At NAAE, the National Teach Ag Campaign works to recruit and retain high-quality and diverse agriculture teachers. We have many different projects and initiatives that promote the importance of agricultural education and addressing the national demand for agriculture teachers. As a teacher, you can encourage your students to sign up online for the National Teach Ag Campaign, so that they can receive regular, monthly communications from us. You can also nominate students to become future ag teachers, or take a step further and send them a Teach Ag Kit or host your own Signing Day Event (even if it has to be virtual). I encourage each of you to check out the Teach Ag website (www.naae.org/teachag) for all of our resources to help us in our mission to recruit and retain the next generation of ag teachers.

 

Even though we are currently knee-deep in an aquaponics tank full of uncertainty, we are somehow going to make it through all of this and come out stronger and wiser than ever – and that is the message we need to convey to our students. You have the ability to keep them motivated and inspire them to begin their own journey as ag teachers. I encourage each of you and your students who are interested in or are going to be ag teachers to mark your calendars for two upcoming Teach Ag events that celebrate the future of ag education.

 

Event: The NAAE National Teach Ag Campaign Agricultural Education Declaration Ceremony

Recognizing those who will mentor the next generation of leaders, motivate students through quality classroom and lab instruction, leadership development and experiential learning and make a difference in our schools in communities by being an agriculture teacher. #TeachAg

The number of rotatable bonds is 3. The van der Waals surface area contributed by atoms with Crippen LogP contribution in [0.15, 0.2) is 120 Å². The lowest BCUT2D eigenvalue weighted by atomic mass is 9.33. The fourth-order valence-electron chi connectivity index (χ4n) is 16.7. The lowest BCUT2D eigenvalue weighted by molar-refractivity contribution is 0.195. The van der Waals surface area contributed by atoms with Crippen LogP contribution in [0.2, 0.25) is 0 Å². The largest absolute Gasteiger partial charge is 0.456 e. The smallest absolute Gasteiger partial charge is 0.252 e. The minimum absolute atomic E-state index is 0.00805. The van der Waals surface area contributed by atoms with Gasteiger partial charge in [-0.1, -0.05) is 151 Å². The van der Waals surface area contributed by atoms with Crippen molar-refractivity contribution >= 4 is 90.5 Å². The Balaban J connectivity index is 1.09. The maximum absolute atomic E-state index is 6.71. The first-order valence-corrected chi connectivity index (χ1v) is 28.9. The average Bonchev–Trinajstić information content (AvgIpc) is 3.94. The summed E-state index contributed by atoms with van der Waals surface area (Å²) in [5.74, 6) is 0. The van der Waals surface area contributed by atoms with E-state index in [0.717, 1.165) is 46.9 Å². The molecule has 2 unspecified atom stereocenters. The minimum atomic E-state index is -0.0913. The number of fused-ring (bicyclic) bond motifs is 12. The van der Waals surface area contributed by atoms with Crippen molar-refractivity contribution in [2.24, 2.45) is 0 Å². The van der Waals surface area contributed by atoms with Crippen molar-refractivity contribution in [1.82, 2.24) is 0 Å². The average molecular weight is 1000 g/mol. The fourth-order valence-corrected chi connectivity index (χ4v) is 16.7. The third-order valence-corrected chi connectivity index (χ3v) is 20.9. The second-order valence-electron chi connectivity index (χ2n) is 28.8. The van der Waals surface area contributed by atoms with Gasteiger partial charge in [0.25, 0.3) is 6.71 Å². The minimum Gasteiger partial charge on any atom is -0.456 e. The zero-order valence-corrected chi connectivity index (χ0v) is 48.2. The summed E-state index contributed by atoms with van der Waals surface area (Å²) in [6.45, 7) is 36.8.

Cap and gown attire requested for all declaration participants.

Thursday, May 28, 2020
1:30pm EDT
Zoom Link coming soon!

 

Event: The NAAE National Teach Ag Campaign Agricultural Education Graduation Ceremony

Recognizing those who will mentor the next generation of leaders, motivate students through quality classroom and lab instruction, leadership development and experiential learning and make a difference in our schools in communities by being an agriculture teacher. #TeachAg

Cap and gown attire requested for all declaration participants.

Friday, May 29, 2020
1:30pm EDT
Zoom Link coming soon!

 

I hope that each of you are finding as much inspiration in this book as I am. I feel that this book could not have found our virtual book club and us at a better time. We may be Marching Off the Map, but at least we are able to do so together. Let’s keep our heads up and binoculars handy as we clear the path for our future ag teachers to have a voice and make a difference in ag education.

 

If you ever have any questions about the National Teach Ag Campaign, please feel free to reach out to me at afristoe.naae@uky.edu. I am happy to help you out!

 

Happy Reading & Reflecting!

Andrea